Most of our customers have told us similar stories about impossible logistics, and the accompanying high costs that are being incurred.  But they also report that a number of the important factors that spurred offshoring originally have all but disappeared.   Wages have increased rapidly in those countries, social demands on their governments and economies have grown, and more sophisticated local companies have emerged that are now able to develop and manufacture similar products for their own markets.

Critical Tasks for Onshoring Projects

For products that are already in production and sold into North American markets, the first hurdle for the onshoring company is to secure a reliable supply chain for raw materials within North America.  If the product involves a multiple layer textile composite, that company might turn to their Research and Development teams to perform a design review to see if their own factories can supply comparable materials or if they have to look to other suppliers, or both.  The goal is to secure a reliable and consistent supply chain for the materials. The same holds for any fabricating, converting and packaging operations that are needed.  If internal capabilities don’t exist or if they are fully subscribed, the company will look to partner with North American companies that can respond and meet their needs.  This can still be a challenge for some materials and operations that continue to be in high demand as a result of the pandemic impacts. 

The onshoring trends are also accompanying brand new products emerging from R&D efforts.  Companies that had a philosophy of developing new products in the US but then implementing sourcing and manufacturing overseas are now redirecting to North American production.  

One Customer's Path to Onshoring a Product Program

Late summer in 2019, we were approached by a major global company who requested us to run lamination trials for a filtration media.  The premise at the time was to “onshore” manufacturing of the product to fulfill demand in North America and some South American markets. The trials were successful, but the company put the project on hold in mid-2020 as the Covid-19 pandemic was exploding. About a year later, we were contacted again by the company’s Research group and they wanted to resurrect the program. The decision was made to manufacture one of the nonwovens in-house and source a second nonwoven with a large, well established manufacturer with plants in the US. The idea was to eliminate reliance on offshore suppliers. Additionally, a secondary goal was to work towards incremental quality improvements to increase filtration characteristics. At the writing of this article, we are executing a pre-production laminating run to a formal specification with the produced laminate to be used to validate downstream converting equipment and processes.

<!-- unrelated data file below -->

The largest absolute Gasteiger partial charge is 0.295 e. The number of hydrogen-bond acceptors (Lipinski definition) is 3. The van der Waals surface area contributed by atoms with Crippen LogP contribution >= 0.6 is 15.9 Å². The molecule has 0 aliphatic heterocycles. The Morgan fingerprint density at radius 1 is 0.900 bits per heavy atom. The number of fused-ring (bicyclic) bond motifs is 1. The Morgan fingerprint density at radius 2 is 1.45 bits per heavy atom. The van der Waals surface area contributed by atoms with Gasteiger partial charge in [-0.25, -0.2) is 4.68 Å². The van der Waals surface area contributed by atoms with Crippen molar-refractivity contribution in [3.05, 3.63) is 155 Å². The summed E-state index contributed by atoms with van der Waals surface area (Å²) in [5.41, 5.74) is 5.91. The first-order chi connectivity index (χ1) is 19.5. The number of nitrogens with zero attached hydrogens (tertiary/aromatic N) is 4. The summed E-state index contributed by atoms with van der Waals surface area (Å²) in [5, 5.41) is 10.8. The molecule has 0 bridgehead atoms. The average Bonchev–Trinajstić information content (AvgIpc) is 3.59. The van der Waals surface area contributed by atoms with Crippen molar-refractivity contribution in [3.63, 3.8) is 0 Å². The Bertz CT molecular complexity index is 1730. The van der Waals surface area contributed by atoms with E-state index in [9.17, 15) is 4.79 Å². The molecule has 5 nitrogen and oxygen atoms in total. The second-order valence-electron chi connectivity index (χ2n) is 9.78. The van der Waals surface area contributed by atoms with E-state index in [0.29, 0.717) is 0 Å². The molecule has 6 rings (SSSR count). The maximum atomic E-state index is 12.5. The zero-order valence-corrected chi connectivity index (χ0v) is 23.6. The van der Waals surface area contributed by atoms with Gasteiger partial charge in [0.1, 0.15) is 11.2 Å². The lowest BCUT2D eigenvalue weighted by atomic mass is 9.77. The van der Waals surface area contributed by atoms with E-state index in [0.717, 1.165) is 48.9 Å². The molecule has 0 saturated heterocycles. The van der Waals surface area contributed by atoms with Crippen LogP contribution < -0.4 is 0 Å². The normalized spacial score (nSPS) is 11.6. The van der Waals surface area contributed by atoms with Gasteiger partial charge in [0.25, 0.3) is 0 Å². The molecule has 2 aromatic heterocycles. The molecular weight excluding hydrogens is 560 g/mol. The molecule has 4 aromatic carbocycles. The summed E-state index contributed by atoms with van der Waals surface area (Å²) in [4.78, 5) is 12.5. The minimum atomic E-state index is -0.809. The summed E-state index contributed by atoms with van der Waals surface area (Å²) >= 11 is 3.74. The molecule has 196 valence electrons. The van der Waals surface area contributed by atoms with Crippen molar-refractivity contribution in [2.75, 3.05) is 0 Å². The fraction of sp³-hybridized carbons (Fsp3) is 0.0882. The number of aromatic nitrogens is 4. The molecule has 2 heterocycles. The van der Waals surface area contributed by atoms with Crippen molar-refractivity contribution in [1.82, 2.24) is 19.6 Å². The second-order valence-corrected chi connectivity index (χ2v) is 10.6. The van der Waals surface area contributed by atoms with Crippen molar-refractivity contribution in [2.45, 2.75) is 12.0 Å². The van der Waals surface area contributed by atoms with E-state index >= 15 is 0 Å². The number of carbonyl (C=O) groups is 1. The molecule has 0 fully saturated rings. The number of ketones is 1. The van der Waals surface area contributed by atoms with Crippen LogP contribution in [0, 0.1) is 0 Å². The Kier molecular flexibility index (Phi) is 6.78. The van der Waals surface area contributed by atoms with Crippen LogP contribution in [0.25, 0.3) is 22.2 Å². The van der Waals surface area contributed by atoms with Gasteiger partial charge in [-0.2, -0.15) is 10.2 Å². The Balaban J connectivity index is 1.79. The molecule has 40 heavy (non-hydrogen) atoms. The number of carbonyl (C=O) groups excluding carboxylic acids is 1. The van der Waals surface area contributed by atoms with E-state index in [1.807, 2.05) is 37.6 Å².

What is the Future of Onshoring?

It remains to be seen if the recent uptick in onshoring will transform into a new strategy companies will employ for the longer term.  Ongoing international conflicts are escalating and new ones seem to be emerging every day.  Logistics professionals are already predicting that major international bottlenecks are likely over the next several months.  Just today, the Director of the Port of Los Angeles reported having 35,000 containers on the docks earmarked for rail service.  A new round of severe labor shortages is rapidly extending the backlog.

Global geopolitical, social and economic trends seem to be converging in ways that make onshoring a wise choice.

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Dan Rivard
Dan Rivard
- VP Market Development -